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IMAGE CAPTURE -- Market Goes Flat

June 2002
BY MARK SMITH


Digital files have become the norm in print production, but the processes involved in generating them continue to evolve. Image capture—chiefly, photo-graphs into color separations—was one of the first areas to feel the impact of electronics with the introduction of scanners. Decades later, the scanning process and market continues to be reshaped by technological advances and dropping prices. For the past 10 years or so, the production step has also faced possible obsolescence due to the rise of digital photography.

This context gave added weight to Heidelberg's recent announcement that it was discontinuing "all scanner development and production operations." The company said the scanner products set to disappear from its portfolio included all desktop models (the entire Linoscan range) and high-end solutions (including the flatbed Nex-scan and drum-based Primescan).

Making a Big Exit

What the move symbolized, and the very public way it was carried out, made Heidelberg's exit from the market perhaps seem more dramatic than the actual implications for the industry. To many people, high-end scanning used to be all but synonymous with Hell drum machines, and now that lineage is coming to an abrupt end. Heidelberg had inherited that tradition with its acquisition of the Linotype-Hell Co.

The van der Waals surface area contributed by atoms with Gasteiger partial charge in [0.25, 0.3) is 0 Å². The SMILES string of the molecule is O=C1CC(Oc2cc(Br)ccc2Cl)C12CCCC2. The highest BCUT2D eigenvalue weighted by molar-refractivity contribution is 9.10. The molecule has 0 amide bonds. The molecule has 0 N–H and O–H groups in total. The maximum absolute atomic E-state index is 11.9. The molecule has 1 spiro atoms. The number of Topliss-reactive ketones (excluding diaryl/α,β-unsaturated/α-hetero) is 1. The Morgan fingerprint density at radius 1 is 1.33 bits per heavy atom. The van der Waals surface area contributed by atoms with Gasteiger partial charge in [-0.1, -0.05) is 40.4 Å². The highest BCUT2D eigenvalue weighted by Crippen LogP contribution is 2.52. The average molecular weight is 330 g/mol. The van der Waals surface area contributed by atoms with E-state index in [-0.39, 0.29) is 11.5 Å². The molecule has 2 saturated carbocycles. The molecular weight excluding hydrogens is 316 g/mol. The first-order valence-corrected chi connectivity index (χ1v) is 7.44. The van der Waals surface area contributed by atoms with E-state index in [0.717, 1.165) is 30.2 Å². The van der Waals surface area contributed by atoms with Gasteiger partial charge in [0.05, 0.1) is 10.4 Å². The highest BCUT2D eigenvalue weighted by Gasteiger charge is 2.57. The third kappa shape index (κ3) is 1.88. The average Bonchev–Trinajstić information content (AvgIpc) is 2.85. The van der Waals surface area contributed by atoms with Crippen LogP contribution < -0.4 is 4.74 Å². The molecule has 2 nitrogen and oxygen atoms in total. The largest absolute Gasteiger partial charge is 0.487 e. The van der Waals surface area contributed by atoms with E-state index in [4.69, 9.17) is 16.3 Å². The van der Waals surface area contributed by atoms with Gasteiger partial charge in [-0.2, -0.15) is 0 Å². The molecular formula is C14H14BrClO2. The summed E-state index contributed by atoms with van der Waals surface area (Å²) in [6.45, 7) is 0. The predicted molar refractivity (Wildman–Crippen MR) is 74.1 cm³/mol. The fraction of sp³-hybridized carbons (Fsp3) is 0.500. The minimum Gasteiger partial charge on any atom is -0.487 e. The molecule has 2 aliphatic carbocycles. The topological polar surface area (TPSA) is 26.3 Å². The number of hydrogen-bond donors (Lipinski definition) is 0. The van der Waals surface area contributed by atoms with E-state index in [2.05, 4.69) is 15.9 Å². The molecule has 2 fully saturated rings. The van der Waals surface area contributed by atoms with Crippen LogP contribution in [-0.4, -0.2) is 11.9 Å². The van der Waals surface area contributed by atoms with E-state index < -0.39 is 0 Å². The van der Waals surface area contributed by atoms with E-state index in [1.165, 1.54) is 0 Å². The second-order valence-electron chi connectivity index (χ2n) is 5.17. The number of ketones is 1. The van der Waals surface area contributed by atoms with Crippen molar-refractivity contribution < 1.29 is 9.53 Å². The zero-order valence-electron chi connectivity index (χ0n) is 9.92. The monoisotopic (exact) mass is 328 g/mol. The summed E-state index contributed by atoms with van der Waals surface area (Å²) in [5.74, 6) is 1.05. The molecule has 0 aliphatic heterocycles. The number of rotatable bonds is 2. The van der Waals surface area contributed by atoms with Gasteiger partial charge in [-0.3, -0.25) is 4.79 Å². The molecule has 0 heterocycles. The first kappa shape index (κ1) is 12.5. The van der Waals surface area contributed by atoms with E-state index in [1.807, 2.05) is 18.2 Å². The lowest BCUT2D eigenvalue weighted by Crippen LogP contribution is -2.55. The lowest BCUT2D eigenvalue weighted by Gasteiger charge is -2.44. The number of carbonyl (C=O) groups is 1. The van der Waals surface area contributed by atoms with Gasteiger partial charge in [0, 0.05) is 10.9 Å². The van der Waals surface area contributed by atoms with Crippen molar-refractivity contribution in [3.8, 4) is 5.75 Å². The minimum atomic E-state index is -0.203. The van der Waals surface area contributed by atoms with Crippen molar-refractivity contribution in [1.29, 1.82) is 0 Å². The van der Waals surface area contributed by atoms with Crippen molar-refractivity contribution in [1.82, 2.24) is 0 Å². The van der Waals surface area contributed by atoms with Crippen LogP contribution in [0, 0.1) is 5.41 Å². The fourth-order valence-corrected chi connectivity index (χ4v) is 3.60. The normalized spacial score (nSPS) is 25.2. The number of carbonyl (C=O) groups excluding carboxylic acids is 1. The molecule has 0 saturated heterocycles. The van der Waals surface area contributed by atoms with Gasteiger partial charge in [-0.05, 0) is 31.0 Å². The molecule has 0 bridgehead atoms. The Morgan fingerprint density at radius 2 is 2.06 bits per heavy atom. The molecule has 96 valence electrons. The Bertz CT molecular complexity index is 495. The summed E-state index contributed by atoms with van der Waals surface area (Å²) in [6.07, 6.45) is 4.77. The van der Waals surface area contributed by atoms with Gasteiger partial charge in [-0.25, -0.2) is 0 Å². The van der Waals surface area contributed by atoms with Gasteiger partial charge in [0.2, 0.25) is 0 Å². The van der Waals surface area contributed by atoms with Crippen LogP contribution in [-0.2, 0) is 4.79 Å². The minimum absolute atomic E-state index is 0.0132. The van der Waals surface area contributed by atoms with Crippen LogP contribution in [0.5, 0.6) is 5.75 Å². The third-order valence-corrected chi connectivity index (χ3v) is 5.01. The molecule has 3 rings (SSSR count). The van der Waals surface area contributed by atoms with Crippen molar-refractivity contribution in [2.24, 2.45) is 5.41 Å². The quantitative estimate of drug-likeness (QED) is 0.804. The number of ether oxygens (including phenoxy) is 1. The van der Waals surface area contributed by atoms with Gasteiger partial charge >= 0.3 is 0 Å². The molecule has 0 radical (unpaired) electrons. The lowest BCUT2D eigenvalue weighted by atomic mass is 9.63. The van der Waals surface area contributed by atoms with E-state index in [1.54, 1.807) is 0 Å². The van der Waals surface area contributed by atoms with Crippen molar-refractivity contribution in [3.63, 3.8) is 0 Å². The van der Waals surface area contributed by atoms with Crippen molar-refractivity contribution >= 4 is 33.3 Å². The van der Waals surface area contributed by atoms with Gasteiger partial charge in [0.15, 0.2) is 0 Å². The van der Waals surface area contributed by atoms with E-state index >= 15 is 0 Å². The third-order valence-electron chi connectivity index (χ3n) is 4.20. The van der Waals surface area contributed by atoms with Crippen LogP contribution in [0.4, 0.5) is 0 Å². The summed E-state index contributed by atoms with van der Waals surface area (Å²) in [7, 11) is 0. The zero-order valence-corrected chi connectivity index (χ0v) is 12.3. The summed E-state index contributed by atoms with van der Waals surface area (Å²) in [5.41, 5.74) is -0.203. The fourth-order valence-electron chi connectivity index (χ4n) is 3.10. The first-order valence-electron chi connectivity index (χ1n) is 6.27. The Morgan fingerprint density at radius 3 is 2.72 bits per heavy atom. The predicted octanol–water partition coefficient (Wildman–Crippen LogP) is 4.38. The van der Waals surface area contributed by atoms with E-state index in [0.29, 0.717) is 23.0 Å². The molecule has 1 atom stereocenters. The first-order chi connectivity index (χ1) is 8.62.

According to the equipment manufacturer, the market for scanners in all quality classes has experienced a downturn in recent years, including declines as great as 20 percent in 2001 alone, depending on market and product. "This move is a timely response to the changing needs and trends in the market," says Bernhard Schreier, CEO of Heidelberg Druckmaschinen. "We will be focusing our prepress business on workflow software and plate imaging (CTP)."

Some may see this development as an omen of the inevitable demise of scanning services. However, recent scanner purchasers and the remaining high-end manufacturers say don't write the obituary for scanning just yet.

Given that it is a prepress trade shop, there's a wide-spread perception in the industry that companies like Grafix Prepress, in Columbia, MD, have all died out, never mind the scanning services it offers.

For the first time in its more than 30 years in business, the shop did recently expand beyond prepress services with the installation of an Indigo Platinum press. However, it also has added a new large-format EskoScan 2636 flatbed color scanner from Esko-Graphics.

The shop does general commercial and packaging work from one location with about 30 employees, reports Tim Seal, electronic prepress manager. Packaging work was just part of the reason Grafix needed a large-format scanner, he says. The company also added computer-to-plate output capabilities within the past year, which brought a need for copydot scanning and descreening of existing analog film, Seal notes.
 

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